Swedish planners and elected officials did learn from these mistakes. The new high-tech employment center of Kista, located adjacent to Husby, has a base of employment that never developed in the Million Programme districts, and a significantly lower percentage of immigrants (though still higher than 50%).
Planners and elected officials in other nations (including North America) should take notice of the Million Programme – and more-recent Smart Growth proposals – as an example of what can go badly wrong.
The aftermath of Million Programme demonstrates the inability of elected officials and the planners and architects on their staffs to anticipate the future needs and even the demographic makeup of their constituent populations, even in a democratic nation such as Sweden. Though it was approved with wide agreement by the Parliament in 1965, it is unlikely that members of that body anticipated that Swedish middle-class families would reject the densely-developed large-scale apartment developments that the effort produced, nor that much of the wave of immigration that was to arrive on Swedish shores starting in the late 1960s and continuing for many years would end up seemingly confined and segregated in the newly-constructed communities. The problems resulting from the cheap construction methods used and a resulting need for extensive and expensive renovations in order to bring the units up to contemporary standards will require large amounts of money. The source of that funding to make those repairs has not been identified.
Finally, the role of rail transit in these projects deserves a mention. The construction of the Stockholm subway’s Blue Line (a radial line linking all three communities with downtown Stockholm) was significantly delayed, and did not open for traffic until 1975, well after most of the new homes were occupied, even though a transit station was always intended as an integral part of each of them (prior to 1975, residents had to take buses to get downtown, or get themselves to regional rail stations some distance away). While the subway system in general (and the Blue Line in particular) are rightly called the “world’s longest art exhibit” because of the extraordinary and diverse beauty of its underground stations, it has not prevented the isolation and economic disadvantage that the minorities living along the line have always experienced.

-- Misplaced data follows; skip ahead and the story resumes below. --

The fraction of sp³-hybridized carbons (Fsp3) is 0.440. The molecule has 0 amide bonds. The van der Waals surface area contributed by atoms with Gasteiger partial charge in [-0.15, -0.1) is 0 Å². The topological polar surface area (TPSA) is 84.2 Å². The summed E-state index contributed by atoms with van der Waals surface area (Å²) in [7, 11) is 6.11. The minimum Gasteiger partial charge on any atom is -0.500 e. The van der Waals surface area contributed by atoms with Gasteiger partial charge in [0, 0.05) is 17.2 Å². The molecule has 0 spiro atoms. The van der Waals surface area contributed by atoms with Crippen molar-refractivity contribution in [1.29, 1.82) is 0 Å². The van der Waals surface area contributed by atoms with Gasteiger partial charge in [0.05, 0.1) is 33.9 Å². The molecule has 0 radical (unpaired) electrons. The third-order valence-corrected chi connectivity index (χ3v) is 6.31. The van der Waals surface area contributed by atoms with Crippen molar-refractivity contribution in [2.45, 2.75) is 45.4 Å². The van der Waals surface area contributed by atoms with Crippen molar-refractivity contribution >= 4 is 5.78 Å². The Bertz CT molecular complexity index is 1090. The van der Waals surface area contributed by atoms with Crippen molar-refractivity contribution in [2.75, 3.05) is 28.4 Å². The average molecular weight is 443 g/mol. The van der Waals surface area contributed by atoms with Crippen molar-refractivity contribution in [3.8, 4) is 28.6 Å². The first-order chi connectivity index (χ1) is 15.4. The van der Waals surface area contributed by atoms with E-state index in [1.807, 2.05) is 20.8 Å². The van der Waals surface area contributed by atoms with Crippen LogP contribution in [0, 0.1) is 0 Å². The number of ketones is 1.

C. P. Zilliacus is a transportation engineer residing in the eastern United States.
Translations from Swedish by the author.
Tensta housing photo by Wikimedia Commons user Holger.Ellgaard.
1 Dagens Nyheter, 2013-05-22, ”Det har blivit värre I Husby de senaste åren” (translates to “It Has Gotten Worse in Husby in Recent Years”) http://www.dn.se/sthlm/det-har-blivit-varre-i-husby-de-senaste-aren/
Dagens Nyheter (“The Daily News”) is the largest daily newspaper in Sweden.
2 Like some U.S. cities, including Houston and Los Angeles, Stockholm annexed significant areas of mostly vacant land during the 20th Century that are now generally considered suburban due to distance from downtown and land use characteristics.
3 Municipal statistics for Stockholm obtained online from http://www.statistikomstockholm.se.
4 A Swedish-language overview of the Million Programme was written by Michael Lindqvist, 2000-05-15 “Miljonprogrammet - planeringen och uppförandet” (“Million Programme - Planning and Construction”), available online http://www.micral.se/miljonprogrammet/Miljonprogrammet.pdf
5 Dagens Nyheter, 2009-03-20, "Riv i miljonprogrammen för integrationens skull" (translates to "Tear Down the Million Programme Units for the Sake of Integration") http://www.dn.se/debatt/riv-i-miljonprogrammen-for-integrationens-skull/
6 For an example, see Jan Jörnmark’s photo essay of abandoned Million Programme apartment buildings in the municipality of Laxå, located about 240 kilometers (150 miles) by highway west of Husby: http://www.jornmark.se/places_photo.aspx?placeid=29&Photonumber=001&lang=